The Invention of Clumsiness

Durieu_4_final2Alexi Worth at Cabinet:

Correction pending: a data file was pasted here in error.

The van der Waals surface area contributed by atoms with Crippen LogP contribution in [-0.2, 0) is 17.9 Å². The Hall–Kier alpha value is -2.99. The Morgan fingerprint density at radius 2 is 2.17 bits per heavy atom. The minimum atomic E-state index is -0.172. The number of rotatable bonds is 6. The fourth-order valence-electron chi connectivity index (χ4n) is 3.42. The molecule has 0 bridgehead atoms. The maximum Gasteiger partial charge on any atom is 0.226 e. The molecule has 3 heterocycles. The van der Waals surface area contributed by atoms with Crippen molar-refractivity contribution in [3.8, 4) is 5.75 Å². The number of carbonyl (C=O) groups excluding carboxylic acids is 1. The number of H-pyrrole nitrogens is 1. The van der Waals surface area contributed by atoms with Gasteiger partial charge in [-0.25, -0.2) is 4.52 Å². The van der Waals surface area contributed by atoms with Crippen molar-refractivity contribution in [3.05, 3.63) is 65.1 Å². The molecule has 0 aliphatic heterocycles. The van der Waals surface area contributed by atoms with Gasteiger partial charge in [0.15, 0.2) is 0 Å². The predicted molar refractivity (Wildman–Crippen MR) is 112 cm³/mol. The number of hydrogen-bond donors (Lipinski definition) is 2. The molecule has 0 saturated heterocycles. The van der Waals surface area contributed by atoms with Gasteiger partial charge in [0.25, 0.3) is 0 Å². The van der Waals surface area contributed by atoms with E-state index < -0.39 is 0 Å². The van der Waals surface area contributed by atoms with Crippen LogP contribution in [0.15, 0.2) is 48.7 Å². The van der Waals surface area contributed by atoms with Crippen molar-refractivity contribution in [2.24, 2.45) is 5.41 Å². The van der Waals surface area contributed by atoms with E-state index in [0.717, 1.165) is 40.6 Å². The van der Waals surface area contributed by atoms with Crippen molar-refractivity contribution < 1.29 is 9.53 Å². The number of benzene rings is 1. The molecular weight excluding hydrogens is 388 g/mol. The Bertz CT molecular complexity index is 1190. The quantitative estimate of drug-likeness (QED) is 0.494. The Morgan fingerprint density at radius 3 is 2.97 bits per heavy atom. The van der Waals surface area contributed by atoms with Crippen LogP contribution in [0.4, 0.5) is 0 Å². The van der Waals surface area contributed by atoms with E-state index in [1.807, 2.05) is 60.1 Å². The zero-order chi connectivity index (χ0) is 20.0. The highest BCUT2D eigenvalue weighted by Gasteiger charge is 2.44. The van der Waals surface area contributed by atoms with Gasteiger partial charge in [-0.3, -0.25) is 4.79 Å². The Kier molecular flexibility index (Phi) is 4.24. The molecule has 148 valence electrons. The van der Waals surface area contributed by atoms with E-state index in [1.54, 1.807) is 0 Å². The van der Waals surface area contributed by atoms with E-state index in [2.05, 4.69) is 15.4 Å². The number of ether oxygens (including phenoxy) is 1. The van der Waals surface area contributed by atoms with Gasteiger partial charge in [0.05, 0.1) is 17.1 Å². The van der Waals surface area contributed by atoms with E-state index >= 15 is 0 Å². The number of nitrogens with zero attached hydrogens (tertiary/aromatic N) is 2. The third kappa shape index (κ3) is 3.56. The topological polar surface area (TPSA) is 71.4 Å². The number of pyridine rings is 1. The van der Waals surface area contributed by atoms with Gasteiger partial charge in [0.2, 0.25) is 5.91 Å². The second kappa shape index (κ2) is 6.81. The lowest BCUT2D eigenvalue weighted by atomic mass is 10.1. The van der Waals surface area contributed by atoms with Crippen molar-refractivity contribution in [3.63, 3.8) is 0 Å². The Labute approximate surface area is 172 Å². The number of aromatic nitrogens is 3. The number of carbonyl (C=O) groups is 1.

One afternoon in May of 1853, the painter Eugène Delacroix went for a walk in the forest with two old friends. As they walked, the three men returned to topics they had discussed before: questions of spontaneity, how finished pictures are “always somewhat spoiled” compared to sketches. Together they admired a famous oak tree. They talked about Racine. Then they went back to Delacroix’s house for dinner. After the meal, Delacroix later recalled, “I made them try the experiment which I had done myself, without planning it, two days before.” The experiment was simple. First, he passed around a set of unusual pictures, photographic calotypes that Eugène Durieu, a pioneer in the new medium of photography, had taken at his request.1 In these small amber images, a naked man and woman appeared—sometimes alone, sometimes together; sitting, standing, or kneeling; often staring warily back at the lens. The naked couple are memorable to posterity, because they were among the first humans to be photographed without clothes. If they weren’t the Adam and Eve of photographic nakedness, they were among the earliest citizens of that now fairly populous realm. But they didn’t beguile or even impress the great painter and his companions. “Poorly built, and oddly shaped in places,” as Delacroix drily put it, the two models were “not very attractive generally.”

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